Citation Styles

By following these guidelines, you avoid plagiarism, which is a serious violation of the Code of Student Conduct.

How do you cite sources?
The means to identify sources is to provide citations within your text linking appropriate passages to relevant resources consulted or quoted. This can be done through in-text parenthetic notes, footnotes, or endnotes. In addition, a bibliography or list of works cited, is almost always placed at the end of your paper. The citation system and format you use will be determined by the citation style you choose.

Below are links to guides for the three major styles used for most academic papers or research in the humanities, social sciences, and some scientific disciplines:

How do you choose a style?
Ask your instructor which style sheet he or she wishes you to use and if there are other special formatting instructions you should follow.

Where do I find the most authoritative information about these styles?
If you have questions or citations not covered by the Library's guides, please consult one of the following official style manuals. If you consult other, less official manuals or online style guides that purport to explain these style, please be aware that these sometimes contain errors which conflict with the official guides:

APA Style
Publication Manual of the American Psychological Association. 6th ed. Washington, DC: American Psychological Association, 2010 (call number: BF76.7.P83 2010, multiple libraries). Official APA style guide.
 
American Psychological Association's style guide FAQ
 
MLA Style
MLA Handbook for Writers of Research Papers. 7th ed. New York: Modern Language Association of America, 2009 (call number: LB2369.G53 2009, multiple libraries). A somewhat simplified guide, adequate for undergraduate and most other research papers.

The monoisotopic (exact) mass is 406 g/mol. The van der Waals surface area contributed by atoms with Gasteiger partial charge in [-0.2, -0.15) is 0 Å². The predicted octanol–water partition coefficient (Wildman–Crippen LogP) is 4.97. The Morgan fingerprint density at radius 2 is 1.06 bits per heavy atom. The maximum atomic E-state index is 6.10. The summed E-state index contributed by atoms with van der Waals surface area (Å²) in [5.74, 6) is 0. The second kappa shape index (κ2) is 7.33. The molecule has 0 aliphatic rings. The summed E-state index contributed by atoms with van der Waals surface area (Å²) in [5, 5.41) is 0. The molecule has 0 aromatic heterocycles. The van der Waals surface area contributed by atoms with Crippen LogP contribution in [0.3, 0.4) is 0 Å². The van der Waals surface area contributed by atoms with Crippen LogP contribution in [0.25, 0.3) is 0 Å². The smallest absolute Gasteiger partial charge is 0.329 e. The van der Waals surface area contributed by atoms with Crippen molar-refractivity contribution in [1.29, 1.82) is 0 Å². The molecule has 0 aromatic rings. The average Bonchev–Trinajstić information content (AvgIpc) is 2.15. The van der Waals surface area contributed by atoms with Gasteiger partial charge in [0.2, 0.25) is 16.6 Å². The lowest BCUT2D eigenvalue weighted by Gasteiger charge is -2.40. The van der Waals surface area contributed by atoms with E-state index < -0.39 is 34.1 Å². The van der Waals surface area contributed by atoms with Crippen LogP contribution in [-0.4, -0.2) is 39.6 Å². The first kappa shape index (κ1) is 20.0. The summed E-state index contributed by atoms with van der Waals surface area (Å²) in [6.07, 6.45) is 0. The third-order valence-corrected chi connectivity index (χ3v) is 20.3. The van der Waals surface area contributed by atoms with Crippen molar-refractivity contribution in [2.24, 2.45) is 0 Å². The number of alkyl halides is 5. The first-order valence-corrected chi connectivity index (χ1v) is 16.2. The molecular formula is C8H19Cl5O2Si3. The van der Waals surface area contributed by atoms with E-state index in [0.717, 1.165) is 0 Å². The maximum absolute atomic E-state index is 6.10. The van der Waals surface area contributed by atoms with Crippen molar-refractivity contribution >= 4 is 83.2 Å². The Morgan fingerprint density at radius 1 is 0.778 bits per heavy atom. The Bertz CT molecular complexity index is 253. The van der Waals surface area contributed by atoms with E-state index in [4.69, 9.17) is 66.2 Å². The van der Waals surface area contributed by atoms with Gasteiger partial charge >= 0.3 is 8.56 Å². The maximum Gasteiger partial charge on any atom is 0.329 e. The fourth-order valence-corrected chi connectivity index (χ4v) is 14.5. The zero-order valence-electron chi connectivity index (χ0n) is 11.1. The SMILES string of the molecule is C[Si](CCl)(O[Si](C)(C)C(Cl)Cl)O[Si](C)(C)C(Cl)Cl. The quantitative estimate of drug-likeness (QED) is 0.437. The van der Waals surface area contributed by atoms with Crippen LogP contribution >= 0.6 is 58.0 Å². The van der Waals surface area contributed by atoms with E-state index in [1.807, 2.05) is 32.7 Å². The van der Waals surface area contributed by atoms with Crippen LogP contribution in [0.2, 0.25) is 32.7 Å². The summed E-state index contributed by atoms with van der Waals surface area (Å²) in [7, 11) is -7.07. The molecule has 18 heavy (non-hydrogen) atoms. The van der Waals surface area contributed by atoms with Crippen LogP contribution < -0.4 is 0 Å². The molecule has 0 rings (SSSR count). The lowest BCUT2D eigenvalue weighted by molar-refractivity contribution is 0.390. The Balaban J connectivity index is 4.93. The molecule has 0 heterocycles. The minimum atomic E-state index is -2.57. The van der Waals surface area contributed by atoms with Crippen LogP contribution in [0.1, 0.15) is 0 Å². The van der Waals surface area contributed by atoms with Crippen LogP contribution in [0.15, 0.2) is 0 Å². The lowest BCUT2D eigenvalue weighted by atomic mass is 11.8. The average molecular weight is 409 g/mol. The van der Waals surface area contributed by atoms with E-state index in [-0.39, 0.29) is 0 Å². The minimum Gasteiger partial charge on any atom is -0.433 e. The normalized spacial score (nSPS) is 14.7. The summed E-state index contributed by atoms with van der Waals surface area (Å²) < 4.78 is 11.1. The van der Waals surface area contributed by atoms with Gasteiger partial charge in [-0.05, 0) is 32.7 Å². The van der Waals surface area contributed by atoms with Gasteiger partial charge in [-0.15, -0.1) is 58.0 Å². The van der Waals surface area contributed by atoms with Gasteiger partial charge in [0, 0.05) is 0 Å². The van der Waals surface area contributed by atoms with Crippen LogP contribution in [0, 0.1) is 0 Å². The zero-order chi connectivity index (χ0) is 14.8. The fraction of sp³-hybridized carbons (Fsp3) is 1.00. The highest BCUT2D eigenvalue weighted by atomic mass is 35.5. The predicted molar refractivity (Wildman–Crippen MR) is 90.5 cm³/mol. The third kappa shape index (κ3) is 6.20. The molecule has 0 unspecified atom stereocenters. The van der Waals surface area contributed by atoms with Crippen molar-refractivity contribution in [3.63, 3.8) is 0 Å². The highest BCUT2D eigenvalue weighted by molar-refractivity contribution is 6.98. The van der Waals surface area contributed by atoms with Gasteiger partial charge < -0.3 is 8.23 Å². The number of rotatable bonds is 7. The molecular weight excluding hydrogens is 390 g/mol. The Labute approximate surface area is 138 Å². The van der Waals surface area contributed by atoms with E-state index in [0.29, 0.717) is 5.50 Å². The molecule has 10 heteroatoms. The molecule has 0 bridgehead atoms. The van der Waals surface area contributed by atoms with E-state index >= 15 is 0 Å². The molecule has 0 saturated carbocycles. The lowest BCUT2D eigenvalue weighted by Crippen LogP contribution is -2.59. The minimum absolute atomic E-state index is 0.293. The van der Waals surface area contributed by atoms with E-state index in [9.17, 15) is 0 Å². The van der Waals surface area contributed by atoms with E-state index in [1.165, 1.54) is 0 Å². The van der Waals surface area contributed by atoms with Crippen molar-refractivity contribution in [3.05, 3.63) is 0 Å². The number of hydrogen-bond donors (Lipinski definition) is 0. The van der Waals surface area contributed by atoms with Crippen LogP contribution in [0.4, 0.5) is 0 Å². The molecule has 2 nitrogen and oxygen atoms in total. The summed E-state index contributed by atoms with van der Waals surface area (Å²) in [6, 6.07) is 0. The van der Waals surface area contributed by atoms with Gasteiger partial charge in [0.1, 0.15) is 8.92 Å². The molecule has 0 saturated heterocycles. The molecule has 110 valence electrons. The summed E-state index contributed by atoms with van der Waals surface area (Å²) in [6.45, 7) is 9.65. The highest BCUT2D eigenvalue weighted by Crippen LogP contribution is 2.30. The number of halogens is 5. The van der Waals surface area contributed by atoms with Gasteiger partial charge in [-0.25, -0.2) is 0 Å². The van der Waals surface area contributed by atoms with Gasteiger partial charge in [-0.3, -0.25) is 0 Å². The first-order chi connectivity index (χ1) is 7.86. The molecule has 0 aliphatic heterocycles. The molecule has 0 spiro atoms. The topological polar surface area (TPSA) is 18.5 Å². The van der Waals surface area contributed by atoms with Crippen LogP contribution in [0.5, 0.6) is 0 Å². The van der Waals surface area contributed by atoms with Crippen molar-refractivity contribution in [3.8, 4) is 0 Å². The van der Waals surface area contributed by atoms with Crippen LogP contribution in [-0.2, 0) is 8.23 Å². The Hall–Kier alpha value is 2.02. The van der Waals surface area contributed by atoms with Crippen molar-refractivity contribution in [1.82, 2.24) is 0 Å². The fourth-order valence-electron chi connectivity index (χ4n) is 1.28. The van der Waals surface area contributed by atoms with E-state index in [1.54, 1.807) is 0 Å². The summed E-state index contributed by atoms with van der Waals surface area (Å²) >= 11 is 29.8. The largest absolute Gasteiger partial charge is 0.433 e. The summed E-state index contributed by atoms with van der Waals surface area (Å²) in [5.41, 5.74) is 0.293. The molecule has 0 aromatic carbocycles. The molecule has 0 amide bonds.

MLA Style Manual and Guide to Scholarly Publishing. 3rd ed. New York: Modern Language Association of America, 2008 (call number: PN147.G444 2008, multiple libraries). For graduate students, scholars, and professional writers (more depth on copyright, legal issues, and writing theses, dissertations, and scholarly publishing).
 
Turabian Style
Turabian, Kate L. A Manual for Writers of Term Papers, Theses, and Dissertations, 6th edition. Chicago: University of Chicago Press, 1996 (call number: LB2369.T8 1996, multiple libraries).
 
Chicago Style
The Chicago Manual of Style. 15th ed. Chicago: University of Chicago Press, 2003 (call number: Z253.U69 2003, multiple libraries).

What is Peer Review?

Your instructor may want you to use "peer reviewed" articles as sources for your paper. Or you may be asked to find picture of thinking student"academic," "scholarly," or "refereed" articles. What do these terms mean?

Let's start with the terms academic and scholarly, which are synonyms. An academic or scholarly journal is one intended for a specialized or expert audience. Journals like this exist in the sciences, social sciences, and humanities. Examples include Nature, Journal of Sociology, and Journal of American Studies. Scholarly/academic journals exist to help scholars communicate their latest research and ideas to each other; they are written "by experts for experts."

Most scholarly/academic journals are peer reviewed; another synonym for peer reviewed is refereed. Before an article is published in a peer-reviewed journal, it's evaluated for quality and significance by several specialists in the same field, who are "peers" of the author. The article may go through several revisions before it finally reaches publication.

Magazines like Time or Scientific American, newspapers, (most) books, government documents, and websites are not peer-reviewed, though they may be thoroughly edited and fact-checked. Articles in scholarly journals (in printed format or online) usually ARE peer-reviewed.

How can you tell if an article is both scholarly and peer-reviewed?

Read more